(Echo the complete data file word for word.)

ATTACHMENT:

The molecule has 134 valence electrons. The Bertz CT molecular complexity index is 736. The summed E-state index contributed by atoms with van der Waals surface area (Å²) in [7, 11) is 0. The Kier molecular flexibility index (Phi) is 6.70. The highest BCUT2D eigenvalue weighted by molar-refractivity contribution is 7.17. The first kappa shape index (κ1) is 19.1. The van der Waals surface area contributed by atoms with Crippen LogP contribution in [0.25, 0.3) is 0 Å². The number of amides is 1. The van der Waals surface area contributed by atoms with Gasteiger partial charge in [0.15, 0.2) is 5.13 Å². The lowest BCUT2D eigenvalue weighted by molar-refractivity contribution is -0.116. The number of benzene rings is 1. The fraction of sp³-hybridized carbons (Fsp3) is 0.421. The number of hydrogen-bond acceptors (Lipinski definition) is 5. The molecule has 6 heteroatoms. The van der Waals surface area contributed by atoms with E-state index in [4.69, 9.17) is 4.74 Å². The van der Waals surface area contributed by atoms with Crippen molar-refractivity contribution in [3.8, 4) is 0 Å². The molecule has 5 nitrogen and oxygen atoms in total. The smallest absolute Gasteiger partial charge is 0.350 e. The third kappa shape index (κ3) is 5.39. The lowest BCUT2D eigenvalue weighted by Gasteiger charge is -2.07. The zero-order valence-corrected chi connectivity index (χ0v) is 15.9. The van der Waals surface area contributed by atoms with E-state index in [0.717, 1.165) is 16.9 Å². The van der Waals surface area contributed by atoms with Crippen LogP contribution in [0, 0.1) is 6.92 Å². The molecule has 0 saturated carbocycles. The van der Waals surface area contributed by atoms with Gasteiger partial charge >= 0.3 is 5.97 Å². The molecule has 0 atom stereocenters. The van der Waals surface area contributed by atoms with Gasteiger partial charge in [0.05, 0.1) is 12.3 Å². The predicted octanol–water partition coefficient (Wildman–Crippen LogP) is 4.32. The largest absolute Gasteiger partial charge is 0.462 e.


The molecule has 134 valence electrons. The Bertz CT molecular complexity index is 736. The summed E-state index contributed by atoms with van der Waals surface area (Å²) in [7, 11) is 0. The Kier molecular flexibility index (Phi) is 6.70. The highest BCUT2D eigenvalue weighted by molar-refractivity contribution is 7.17. The first kappa shape index (κ1) is 19.1. The van der Waals surface area contributed by atoms with Crippen LogP contribution in [0.25, 0.3) is 0 Å². The number of amides is 1. The van der Waals surface area contributed by atoms with Gasteiger partial charge in [0.15, 0.2) is 5.13 Å². The lowest BCUT2D eigenvalue weighted by molar-refractivity contribution is -0.116. The number of benzene rings is 1. The fraction of sp³-hybridized carbons (Fsp3) is 0.421. The number of hydrogen-bond acceptors (Lipinski definition) is 5. The molecule has 6 heteroatoms. The van der Waals surface area contributed by atoms with E-state index in [4.69, 9.17) is 4.74 Å². The van der Waals surface area contributed by atoms with Crippen molar-refractivity contribution in [3.8, 4) is 0 Å². The molecule has 5 nitrogen and oxygen atoms in total. The smallest absolute Gasteiger partial charge is 0.350 e. The third kappa shape index (κ3) is 5.39. The lowest BCUT2D eigenvalue weighted by Gasteiger charge is -2.07. The zero-order valence-corrected chi connectivity index (χ0v) is 15.9. The van der Waals surface area contributed by atoms with E-state index in [0.717, 1.165) is 16.9 Å². The van der Waals surface area contributed by atoms with Crippen LogP contribution in [0, 0.1) is 6.92 Å². The molecule has 0 saturated carbocycles. The van der Waals surface area contributed by atoms with Gasteiger partial charge >= 0.3 is 5.97 Å². The molecule has 0 atom stereocenters. The van der Waals surface area contributed by atoms with Gasteiger partial charge in [0.05, 0.1) is 12.3 Å². The predicted octanol–water partition coefficient (Wildman–Crippen LogP) is 4.32. The largest absolute Gasteiger partial charge is 0.462 e.